Often we partner up in class, usually using their Animal Sheets, or using Flippity’s Random Name Picker. In the past, they’ve partnered up and we get started right away on whatever the task is, whether it be a quick brain break, a game, a conversation, story retell…whatever. Finally it dawned on me: What do we do in real life when we sit down with a friend?! We greet each other first!! Why are they not greeting each other every time we partner up?! The answer is because it was not part of our partner routine. So now it is and now they do!

I have posted on the wall a few greetings (Start with one or two and slowly add to the list!). When I instruct them to find their partner, I remind them to pick a greeting off the wall, greet your partner, then take a seat.

Similarly, when we finish up with their partner, they take a look at the poster again, choose a despedida, say goodbye to their partner and return to their normal seats.

The secret is not to start with a zillion options. Start with one or two on the wall. Use them. Make sure they understand them. Then slowly, every few weeks or so, introduce a new one. If you overwhelm them with a ton of suggestions from the start, I have a hunch that they won’t acquire them. ¡Poco a poco, se va lejos!

In my level 4 class, I wanted to get even more bang for my buck. I added: Ha sido un placer trabajar/ platicar/ jugar contigo. (It’s been a pleasure working/chatting/playing with you) When we wrap up our partner time, before they head back to their assigned spot, they tell their buddy it’s been a pleasure, then say goodbye and then head back to their seats. (My High Flyer Spanish 1 Little Darlings have noticed the poster and are working it into their goodbye routines and it just tickles me!)

Things were going so good, I added a few more expressions that are useful to tell your partner when we’re chatting or playing. We’ve been playing a lot of Palmada Patty Cake Style Games, so don’t worry, “No te equivoques” is said in jest 🙂 (As you can see…I’m running out of wall space, so I just stuck the saying over a poster!)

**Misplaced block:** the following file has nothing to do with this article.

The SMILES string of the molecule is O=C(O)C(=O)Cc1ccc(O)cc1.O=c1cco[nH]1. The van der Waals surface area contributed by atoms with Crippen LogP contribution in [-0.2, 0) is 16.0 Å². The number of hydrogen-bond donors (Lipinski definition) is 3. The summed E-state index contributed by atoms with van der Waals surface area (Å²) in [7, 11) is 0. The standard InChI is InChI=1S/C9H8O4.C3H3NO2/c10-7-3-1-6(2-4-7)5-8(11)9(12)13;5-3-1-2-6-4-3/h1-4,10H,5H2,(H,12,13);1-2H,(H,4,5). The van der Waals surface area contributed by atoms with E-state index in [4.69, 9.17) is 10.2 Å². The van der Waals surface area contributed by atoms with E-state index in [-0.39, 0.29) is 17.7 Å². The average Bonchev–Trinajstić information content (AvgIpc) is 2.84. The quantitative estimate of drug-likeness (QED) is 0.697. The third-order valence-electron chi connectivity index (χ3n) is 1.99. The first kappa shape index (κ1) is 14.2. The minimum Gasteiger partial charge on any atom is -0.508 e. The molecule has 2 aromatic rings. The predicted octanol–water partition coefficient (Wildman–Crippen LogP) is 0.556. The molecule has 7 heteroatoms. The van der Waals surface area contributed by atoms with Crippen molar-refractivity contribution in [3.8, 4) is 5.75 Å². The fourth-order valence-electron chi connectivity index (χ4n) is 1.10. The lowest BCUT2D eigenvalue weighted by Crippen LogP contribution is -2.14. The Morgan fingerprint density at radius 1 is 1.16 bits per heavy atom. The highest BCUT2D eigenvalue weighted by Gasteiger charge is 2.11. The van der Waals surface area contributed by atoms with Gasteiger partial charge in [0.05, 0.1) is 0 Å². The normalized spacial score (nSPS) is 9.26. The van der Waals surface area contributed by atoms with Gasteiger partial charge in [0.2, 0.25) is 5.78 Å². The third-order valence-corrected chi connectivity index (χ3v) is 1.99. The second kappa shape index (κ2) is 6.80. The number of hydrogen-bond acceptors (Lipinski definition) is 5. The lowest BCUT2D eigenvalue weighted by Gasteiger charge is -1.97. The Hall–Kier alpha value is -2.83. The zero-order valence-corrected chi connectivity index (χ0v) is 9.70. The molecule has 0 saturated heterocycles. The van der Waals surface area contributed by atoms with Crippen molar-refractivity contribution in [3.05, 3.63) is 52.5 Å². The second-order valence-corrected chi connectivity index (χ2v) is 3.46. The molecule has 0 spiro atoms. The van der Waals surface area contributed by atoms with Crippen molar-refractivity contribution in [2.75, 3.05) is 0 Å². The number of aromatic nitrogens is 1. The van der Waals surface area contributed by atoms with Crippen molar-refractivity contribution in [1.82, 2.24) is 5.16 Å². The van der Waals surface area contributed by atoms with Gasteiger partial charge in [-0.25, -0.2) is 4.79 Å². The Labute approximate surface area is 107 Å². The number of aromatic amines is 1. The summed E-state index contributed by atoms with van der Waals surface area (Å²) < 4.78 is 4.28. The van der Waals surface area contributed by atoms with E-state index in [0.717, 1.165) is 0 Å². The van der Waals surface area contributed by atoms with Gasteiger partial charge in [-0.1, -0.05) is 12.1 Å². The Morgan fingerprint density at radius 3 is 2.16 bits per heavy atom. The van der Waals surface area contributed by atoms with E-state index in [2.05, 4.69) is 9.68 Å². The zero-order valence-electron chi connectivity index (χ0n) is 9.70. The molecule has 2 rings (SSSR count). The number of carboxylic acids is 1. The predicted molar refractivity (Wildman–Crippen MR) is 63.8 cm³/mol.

What I’m noticing is that, this year, more than ever before, they’re really pushing themselves to converse with each other in Spanish (and not just when I’ ask them to!) It just delights my little teacher heart!

End of Class Passwords:

To wrap up class, 5 seconds before the bell rings, I wish them a good day. I say Que tengan un buen día (or buen fin de semana o felíz Día de Acción de Gracias o…you get the idea!) and they respond, in unison: ¡Igualmente, nos vemos el lunes! (or martes, or miércoles…) Then they go on their merry way and I collapse into my soft chair because teaching is exhausting (but at least this year it is fun and exhausting…Praise Jesus!) Next semester I’ll swap it. I need to think of a cue for them to wish me a good day, and then I’ll respond before they leave my classroom.

I was hesitant to jump on the password bandwagon years ago. It wasn’t until my alma gemela Rita Barret told me, “The Passwords are so much more fun than I was expecting!” that I tried it out. If you’ve been on the fence, give it a shot! They are so much fun!

I hope you’re doing well and have a lovely Thanksgiving break ahead of you with lots of rest and family time and food! Be kind to yourselves, my dear teacher friends! Happy Thanksgiving, I am thankful for you!


  1. I’ve used passwords on and off. I game some students that do not want to be in class and barely even acknowledge me at the door. What do you do for those who refuse to say the password ?
    Thanks for all you share !


    • Hmmmm…. I haven’t had a student refuse to say the password. If I did I’d check in with the kid individually and feel it out. Maybe I’d say something like “our password is something I want you to learn… if you’re not comfortable saying it into class, would you rather write it and show me each class?” (I’m guessing the kid will agree it’s just easier to say it, but giving them the choice might help). Good luck!


  2. I love this idea but do you give them the password in class? And then the next day as they walk in they must tell you the password? What happens if they don’t know the password?


    • Yes, they copy it down and read it on their way into class. If a kid was absent, I’ll either tell them, or have them listen to other kids saying it, or ask a student to help them w the password.


  3. Yay for Alina teaching us to use passwords! They set such a positive vibe. I love greeting students as they come to class, as it gives me a chance to make eye contact with each one as an individual and perhaps comment on a new haircut or check on how they are doing. Students who aren´t even in my class will often say the password as they pass my classroom on their way to physics!

    I find password inspiration from songs, books we are reading, holidays, etc. Last year a class wanted to create their own and they voted for “Tarde o temprano, todos morimos.” (Sooner or later we all die…. certainly not OK in every situation, but it worked for that group.) And almas gemelas we truly are–I had almost the same password to start the year: ¡Qué bueno verla!

    Liked by 1 person